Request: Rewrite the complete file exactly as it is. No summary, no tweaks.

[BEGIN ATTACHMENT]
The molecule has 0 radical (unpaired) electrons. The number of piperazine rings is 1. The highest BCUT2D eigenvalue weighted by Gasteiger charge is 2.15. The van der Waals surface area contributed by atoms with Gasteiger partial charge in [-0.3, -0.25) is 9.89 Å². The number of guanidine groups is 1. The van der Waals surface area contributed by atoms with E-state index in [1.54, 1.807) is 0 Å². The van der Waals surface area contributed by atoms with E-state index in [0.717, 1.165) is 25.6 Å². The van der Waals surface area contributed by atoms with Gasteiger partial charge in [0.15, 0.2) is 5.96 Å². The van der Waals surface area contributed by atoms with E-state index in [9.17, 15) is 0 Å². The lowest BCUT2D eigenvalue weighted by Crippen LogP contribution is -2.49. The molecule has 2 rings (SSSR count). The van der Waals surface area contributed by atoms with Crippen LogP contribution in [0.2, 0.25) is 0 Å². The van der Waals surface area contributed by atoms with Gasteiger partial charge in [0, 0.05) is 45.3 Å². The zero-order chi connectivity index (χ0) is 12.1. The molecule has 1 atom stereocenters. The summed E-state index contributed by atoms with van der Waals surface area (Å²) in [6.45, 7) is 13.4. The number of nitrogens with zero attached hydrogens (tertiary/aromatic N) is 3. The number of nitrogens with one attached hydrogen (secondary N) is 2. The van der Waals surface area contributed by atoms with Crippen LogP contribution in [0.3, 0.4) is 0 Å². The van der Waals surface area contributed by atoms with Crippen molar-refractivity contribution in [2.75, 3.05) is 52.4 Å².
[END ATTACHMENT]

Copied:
The molecule has 0 radical (unpaired) electrons. The number of piperazine rings is 1. The highest BCUT2D eigenvalue weighted by Gasteiger charge is 2.15. The van der Waals surface area contributed by atoms with Gasteiger partial charge in [-0.3, -0.25) is 9.89 Å². The number of guanidine groups is 1. The van der Waals surface area contributed by atoms with E-state index in [1.54, 1.807) is 0 Å². The van der Waals surface area contributed by atoms with E-state index in [0.717, 1.165) is 25.6 Å². The van der Waals surface area contributed by atoms with Gasteiger partial charge in [0.15, 0.2) is 5.96 Å². The van der Waals surface area contributed by atoms with E-state index in [9.17, 15) is 0 Å². The lowest BCUT2D eigenvalue weighted by Crippen LogP contribution is -2.49. The molecule has 2 rings (SSSR count). The van der Waals surface area contributed by atoms with Crippen LogP contribution in [0.2, 0.25) is 0 Å². The van der Waals surface area contributed by atoms with Gasteiger partial charge in [0, 0.05) is 45.3 Å². The zero-order chi connectivity index (χ0) is 12.1. The molecule has 1 atom stereocenters. The summed E-state index contributed by atoms with van der Waals surface area (Å²) in [6.45, 7) is 13.4. The number of nitrogens with zero attached hydrogens (tertiary/aromatic N) is 3. The number of nitrogens with one attached hydrogen (secondary N) is 2. The van der Waals surface area contributed by atoms with Crippen LogP contribution in [0.3, 0.4) is 0 Å². The van der Waals surface area contributed by atoms with Crippen molar-refractivity contribution in [2.75, 3.05) is 52.4 Å².